It’s easy to forget when you’re communicating via computer or smart phone that there are billions of people on the Internet, all of them just a couple of clicks away. And that’s how far they are from your child. They can attract the online interest of scammers of various types, trolling in varying degrees of venality and worst of all, people like pedophiles. To protect yourself best from such threats, you need to learn the rules of online security, which are every bit as important as driving rules. The rules are simple: never give anybody your name, where you go to school or where you live, tell your parents or other responsible adults about any conversations on worrisome topics and carefully monitor content publicly available on the Internet. Photos and videos are especially dangerous, since from images you can tell what is going on, and smart phones very obligingly supply geotags. This function should be fully disabled to avoid problems with your teenager’s smart phone.
The Most Important Rule
The most serious mistake that both adults and children make on the Internet is feeling as if the whole thing is a game. When you don’t have a person in front of you and don’t get normal feedback in the form of gestures, intonation and mimicry, it’s easy to feel that it’s all a game, and you end up saying too much. The second mistake is not understanding the extent to which the circle of people you know and don’t know, along with mindless robots, will see every word said on the Internet. This is precisely why one of the most important things that you need to explain to your teenager for the rest of his or her life is to never write on the Internet what you can’t say to somebody to their face, in front of their whole class and all their friends. Only people who have understood and internalized this rule are qualified to operate at large on social networks.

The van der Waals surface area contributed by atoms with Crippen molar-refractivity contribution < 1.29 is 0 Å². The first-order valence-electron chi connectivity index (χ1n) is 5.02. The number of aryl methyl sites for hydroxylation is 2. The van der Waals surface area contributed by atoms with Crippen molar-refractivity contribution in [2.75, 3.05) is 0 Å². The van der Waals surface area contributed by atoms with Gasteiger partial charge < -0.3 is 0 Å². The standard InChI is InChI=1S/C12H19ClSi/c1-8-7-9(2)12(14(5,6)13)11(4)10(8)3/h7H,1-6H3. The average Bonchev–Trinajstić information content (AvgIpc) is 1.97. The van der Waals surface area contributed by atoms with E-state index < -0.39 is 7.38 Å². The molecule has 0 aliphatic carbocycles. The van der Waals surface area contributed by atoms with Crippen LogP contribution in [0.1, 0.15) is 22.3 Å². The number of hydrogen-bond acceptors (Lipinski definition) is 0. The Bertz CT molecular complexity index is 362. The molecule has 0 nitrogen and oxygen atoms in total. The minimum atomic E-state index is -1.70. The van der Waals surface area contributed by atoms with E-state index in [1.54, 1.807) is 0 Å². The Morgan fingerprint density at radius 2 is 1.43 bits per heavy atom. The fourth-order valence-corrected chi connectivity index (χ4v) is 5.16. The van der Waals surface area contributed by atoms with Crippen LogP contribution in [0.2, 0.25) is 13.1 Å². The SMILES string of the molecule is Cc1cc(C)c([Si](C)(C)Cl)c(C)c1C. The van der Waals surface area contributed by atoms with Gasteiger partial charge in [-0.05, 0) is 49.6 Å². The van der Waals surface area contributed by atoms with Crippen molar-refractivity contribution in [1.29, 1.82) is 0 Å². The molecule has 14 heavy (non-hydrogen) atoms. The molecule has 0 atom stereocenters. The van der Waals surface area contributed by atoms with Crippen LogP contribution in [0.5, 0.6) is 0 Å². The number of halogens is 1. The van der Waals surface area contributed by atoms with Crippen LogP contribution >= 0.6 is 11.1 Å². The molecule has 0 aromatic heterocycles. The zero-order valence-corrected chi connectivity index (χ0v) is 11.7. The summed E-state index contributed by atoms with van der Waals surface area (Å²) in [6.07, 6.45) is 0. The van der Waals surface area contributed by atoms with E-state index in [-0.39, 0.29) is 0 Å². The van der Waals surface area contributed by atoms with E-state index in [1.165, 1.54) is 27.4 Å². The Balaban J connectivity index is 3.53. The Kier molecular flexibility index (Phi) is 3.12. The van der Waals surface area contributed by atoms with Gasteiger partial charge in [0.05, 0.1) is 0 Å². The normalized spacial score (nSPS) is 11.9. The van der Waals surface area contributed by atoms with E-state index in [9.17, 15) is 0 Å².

For ease of remembrance, you can divide this rule into two parts: write more carefully than you speak, and every word and action always has some consequence.